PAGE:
Describing a glorious spring day, Les arbres en fleurs à Villeneuve-sur-Yonne has all the elements that convey the immediacy of a work executed in the open air and is an outstanding example of Picabia's newly mastered Impressionist style. Delicate shades of dusty pinks, soft greens and blues dominate the succulent palette, gently contrasting with the maroons and oranges of the earth and stubble to the foreground. The field, which is delineated by a sharp diagonal, starts abruptly at the lower left quadrant, inviting the viewer into the scenery. The eye is then led to the monumental blossoming tree standing at the centre, abounding with white, fluttery blooms - a splendid apotheosis to spring. Yet, while the composition so expertly captures the sensations of a spring-time scene en plein-air, the harmonious configuration, tight formal execution and large format of the work suggest that it was more likely to have been painted in the studio, a technique which distinguished Picabia from his peers: 'in contrast to the original impressionists, Picabia displayed less concern for optical properties and a greater interest in form and composition' (W. Camfield, ibid, p. 9). Sisley's landscapes for example, were almost exclusively painted outdoors so to capture the fleeting atmospheric moments of the day.

    Picabia's own view of Impressionism oscillated between objective and subjective methods, which he explored in three consecutive styles. The first, which dominated the period between 1903 and 1905, was an analytical approach, such as Voyager dans un Paysage, the second from 1906 was more a subjective interpretation of the landscape, such as Villeneuve-sur-Yonne sous la neige, and finally came the more 'experimental' approach, which can also be classified as Neo-Impressionist, from 1908 to 1909, as seen in Soleil du Matin au Bord du Loing. Throughout these varying perspectives Picabia sought to use paint in a way which expressed the mood generated by nature. Discussing Picabia's interpretation of Impressionism, the celebrated art critic L. Roger-Milès wrote: 'Nature presents itself to us with successive and infinitely varied harmonies; one must trap its character in a synthesis both lifelike and expressive... And in order to reveal all of this to us; the landscapist must be one who is moved by feeling; he must 'interpret', not 'copy'; his work must reflect his own sensation, and not just the image of what strikes his retina without a reverberation in his soul' (W. Camfield, ibid., p. 12). Crucially, Picabia did not conceive his art as the literal representation of nature, but rather as his own emotional experience of it.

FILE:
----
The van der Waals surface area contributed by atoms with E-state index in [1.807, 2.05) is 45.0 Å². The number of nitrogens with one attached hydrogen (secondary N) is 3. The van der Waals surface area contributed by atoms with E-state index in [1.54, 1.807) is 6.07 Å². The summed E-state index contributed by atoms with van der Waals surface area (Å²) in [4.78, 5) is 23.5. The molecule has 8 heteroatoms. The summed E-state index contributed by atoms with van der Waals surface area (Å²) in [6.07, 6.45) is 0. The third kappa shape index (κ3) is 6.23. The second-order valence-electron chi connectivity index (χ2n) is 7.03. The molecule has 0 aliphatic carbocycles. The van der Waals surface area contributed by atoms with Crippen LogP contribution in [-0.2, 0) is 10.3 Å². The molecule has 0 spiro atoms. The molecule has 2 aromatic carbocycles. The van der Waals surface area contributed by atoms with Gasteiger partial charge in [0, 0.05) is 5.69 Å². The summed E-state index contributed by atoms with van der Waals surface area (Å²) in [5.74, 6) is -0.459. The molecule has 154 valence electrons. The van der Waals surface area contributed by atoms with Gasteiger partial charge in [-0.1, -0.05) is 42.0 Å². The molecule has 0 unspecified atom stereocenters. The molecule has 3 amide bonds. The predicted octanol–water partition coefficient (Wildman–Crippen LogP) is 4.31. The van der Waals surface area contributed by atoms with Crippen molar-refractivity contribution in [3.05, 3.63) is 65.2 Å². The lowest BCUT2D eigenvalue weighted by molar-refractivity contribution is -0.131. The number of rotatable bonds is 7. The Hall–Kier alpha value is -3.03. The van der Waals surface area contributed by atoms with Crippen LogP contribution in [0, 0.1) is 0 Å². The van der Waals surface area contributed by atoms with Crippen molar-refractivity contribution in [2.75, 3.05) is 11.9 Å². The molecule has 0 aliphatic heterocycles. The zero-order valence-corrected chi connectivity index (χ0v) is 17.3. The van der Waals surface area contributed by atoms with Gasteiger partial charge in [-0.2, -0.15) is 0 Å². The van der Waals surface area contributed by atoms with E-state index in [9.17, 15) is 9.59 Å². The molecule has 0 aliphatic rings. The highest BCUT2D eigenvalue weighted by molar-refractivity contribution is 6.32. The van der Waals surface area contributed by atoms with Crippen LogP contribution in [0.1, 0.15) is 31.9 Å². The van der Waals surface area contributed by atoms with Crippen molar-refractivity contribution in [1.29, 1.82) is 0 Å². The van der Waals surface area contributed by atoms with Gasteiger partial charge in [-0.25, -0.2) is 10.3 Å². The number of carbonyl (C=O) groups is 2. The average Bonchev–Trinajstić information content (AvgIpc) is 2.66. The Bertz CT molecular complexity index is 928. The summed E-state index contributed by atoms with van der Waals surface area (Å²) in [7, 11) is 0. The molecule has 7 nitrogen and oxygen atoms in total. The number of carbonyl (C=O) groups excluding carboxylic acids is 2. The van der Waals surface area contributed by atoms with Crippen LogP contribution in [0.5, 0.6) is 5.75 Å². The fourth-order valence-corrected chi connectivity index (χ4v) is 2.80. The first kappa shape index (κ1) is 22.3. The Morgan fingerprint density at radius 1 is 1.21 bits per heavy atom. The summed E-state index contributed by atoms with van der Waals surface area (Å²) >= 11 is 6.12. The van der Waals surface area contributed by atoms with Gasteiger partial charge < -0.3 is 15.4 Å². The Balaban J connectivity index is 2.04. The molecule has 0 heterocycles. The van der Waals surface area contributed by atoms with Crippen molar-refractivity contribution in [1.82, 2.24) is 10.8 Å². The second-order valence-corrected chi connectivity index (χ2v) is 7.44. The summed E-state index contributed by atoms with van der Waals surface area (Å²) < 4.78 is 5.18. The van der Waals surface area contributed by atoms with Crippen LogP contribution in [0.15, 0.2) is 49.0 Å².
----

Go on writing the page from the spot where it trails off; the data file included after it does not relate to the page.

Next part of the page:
Soon, Picabia's formidable artistic appetite led him to move away from the aesthetics of Impressionism. Coinciding with his marriage to Gabrielle Buffet, a music student, Picabia abruptly ended his Impressionist era, breaking relationships with several of the Parisian galleries that helped launch his career. In a dramatic move he auctioned off his Impressionist stock in the sale of more than a hundred paintings, including the present work, at the Hôtel Drouot on 8 March 1909. The sale was a resounding success despite a boycott by angered dealers. Considered among the greatest artists of the twentieth century, Picabia constantly reinvented his work, naturally separating himself from any restrictive edicts. His art skilfully defied categorisation, in many cases anticipating and leading the way for future artists for generations to come.